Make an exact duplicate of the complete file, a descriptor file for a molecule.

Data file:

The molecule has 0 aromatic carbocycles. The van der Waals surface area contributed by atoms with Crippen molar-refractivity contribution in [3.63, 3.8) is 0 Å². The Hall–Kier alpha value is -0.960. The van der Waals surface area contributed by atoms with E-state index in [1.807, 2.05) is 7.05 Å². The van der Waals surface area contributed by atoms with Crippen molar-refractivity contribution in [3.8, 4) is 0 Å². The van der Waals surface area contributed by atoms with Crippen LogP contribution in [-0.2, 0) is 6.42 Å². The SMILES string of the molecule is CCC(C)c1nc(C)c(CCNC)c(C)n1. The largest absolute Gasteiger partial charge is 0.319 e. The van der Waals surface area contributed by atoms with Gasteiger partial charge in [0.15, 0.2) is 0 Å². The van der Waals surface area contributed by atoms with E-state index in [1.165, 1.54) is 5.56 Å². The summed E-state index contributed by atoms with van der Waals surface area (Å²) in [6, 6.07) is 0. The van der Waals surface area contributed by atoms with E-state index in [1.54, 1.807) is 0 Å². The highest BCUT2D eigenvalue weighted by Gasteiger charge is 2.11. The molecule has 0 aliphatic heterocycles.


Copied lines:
The molecule has 0 aromatic carbocycles. The van der Waals surface area contributed by atoms with Crippen molar-refractivity contribution in [3.63, 3.8) is 0 Å². The Hall–Kier alpha value is -0.960. The van der Waals surface area contributed by atoms with E-state index in [1.807, 2.05) is 7.05 Å². The van der Waals surface area contributed by atoms with Crippen molar-refractivity contribution in [3.8, 4) is 0 Å². The van der Waals surface area contributed by atoms with Crippen LogP contribution in [-0.2, 0) is 6.42 Å². The SMILES string of the molecule is CCC(C)c1nc(C)c(CCNC)c(C)n1. The largest absolute Gasteiger partial charge is 0.319 e. The van der Waals surface area contributed by atoms with Gasteiger partial charge in [0.15, 0.2) is 0 Å². The van der Waals surface area contributed by atoms with E-state index in [1.165, 1.54) is 5.56 Å². The summed E-state index contributed by atoms with van der Waals surface area (Å²) in [6, 6.07) is 0. The van der Waals surface area contributed by atoms with E-state index in [1.54, 1.807) is 0 Å². The highest BCUT2D eigenvalue weighted by Gasteiger charge is 2.11. The molecule has 0 aliphatic heterocycles.